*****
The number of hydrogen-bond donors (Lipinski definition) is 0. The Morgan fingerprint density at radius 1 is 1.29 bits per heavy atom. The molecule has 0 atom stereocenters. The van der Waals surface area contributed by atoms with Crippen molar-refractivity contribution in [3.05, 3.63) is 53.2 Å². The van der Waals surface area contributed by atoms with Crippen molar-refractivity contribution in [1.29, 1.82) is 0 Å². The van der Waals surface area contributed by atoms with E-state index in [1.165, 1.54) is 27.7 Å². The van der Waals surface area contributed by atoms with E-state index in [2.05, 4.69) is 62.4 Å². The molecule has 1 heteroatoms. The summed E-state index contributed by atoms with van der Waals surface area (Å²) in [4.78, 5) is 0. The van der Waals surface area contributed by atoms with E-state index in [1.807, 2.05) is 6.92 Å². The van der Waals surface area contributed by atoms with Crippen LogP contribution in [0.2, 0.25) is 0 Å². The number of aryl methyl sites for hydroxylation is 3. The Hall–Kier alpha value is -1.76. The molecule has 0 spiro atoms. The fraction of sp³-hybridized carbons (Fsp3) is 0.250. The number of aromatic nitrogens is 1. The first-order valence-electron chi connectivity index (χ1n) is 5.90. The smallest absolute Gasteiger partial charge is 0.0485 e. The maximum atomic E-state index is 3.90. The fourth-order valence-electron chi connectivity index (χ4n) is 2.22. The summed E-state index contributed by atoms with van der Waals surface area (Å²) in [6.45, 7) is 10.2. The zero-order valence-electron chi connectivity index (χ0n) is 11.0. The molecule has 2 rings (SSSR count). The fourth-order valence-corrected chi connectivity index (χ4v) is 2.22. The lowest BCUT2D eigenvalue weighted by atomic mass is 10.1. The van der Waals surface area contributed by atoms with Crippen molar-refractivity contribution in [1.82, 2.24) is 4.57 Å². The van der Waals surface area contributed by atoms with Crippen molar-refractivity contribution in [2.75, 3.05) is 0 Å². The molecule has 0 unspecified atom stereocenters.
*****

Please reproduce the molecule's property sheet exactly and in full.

The number of hydrogen-bond donors (Lipinski definition) is 0. The Morgan fingerprint density at radius 1 is 1.29 bits per heavy atom. The molecule has 0 atom stereocenters. The van der Waals surface area contributed by atoms with Crippen molar-refractivity contribution in [3.05, 3.63) is 53.2 Å². The van der Waals surface area contributed by atoms with Crippen molar-refractivity contribution in [1.29, 1.82) is 0 Å². The van der Waals surface area contributed by atoms with E-state index in [1.165, 1.54) is 27.7 Å². The van der Waals surface area contributed by atoms with E-state index in [2.05, 4.69) is 62.4 Å². The molecule has 1 heteroatoms. The summed E-state index contributed by atoms with van der Waals surface area (Å²) in [4.78, 5) is 0. The van der Waals surface area contributed by atoms with E-state index in [1.807, 2.05) is 6.92 Å². The van der Waals surface area contributed by atoms with Crippen LogP contribution in [0.2, 0.25) is 0 Å². The number of aryl methyl sites for hydroxylation is 3. The Hall–Kier alpha value is -1.76. The molecule has 0 spiro atoms. The fraction of sp³-hybridized carbons (Fsp3) is 0.250. The number of aromatic nitrogens is 1. The first-order valence-electron chi connectivity index (χ1n) is 5.90. The smallest absolute Gasteiger partial charge is 0.0485 e. The maximum atomic E-state index is 3.90. The fourth-order valence-electron chi connectivity index (χ4n) is 2.22. The summed E-state index contributed by atoms with van der Waals surface area (Å²) in [6.45, 7) is 10.2. The zero-order valence-electron chi connectivity index (χ0n) is 11.0. The molecule has 2 rings (SSSR count). The fourth-order valence-corrected chi connectivity index (χ4v) is 2.22. The lowest BCUT2D eigenvalue weighted by atomic mass is 10.1. The van der Waals surface area contributed by atoms with Crippen molar-refractivity contribution in [1.82, 2.24) is 4.57 Å². The van der Waals surface area contributed by atoms with Crippen molar-refractivity contribution in [2.75, 3.05) is 0 Å². The molecule has 0 unspecified atom stereocenters.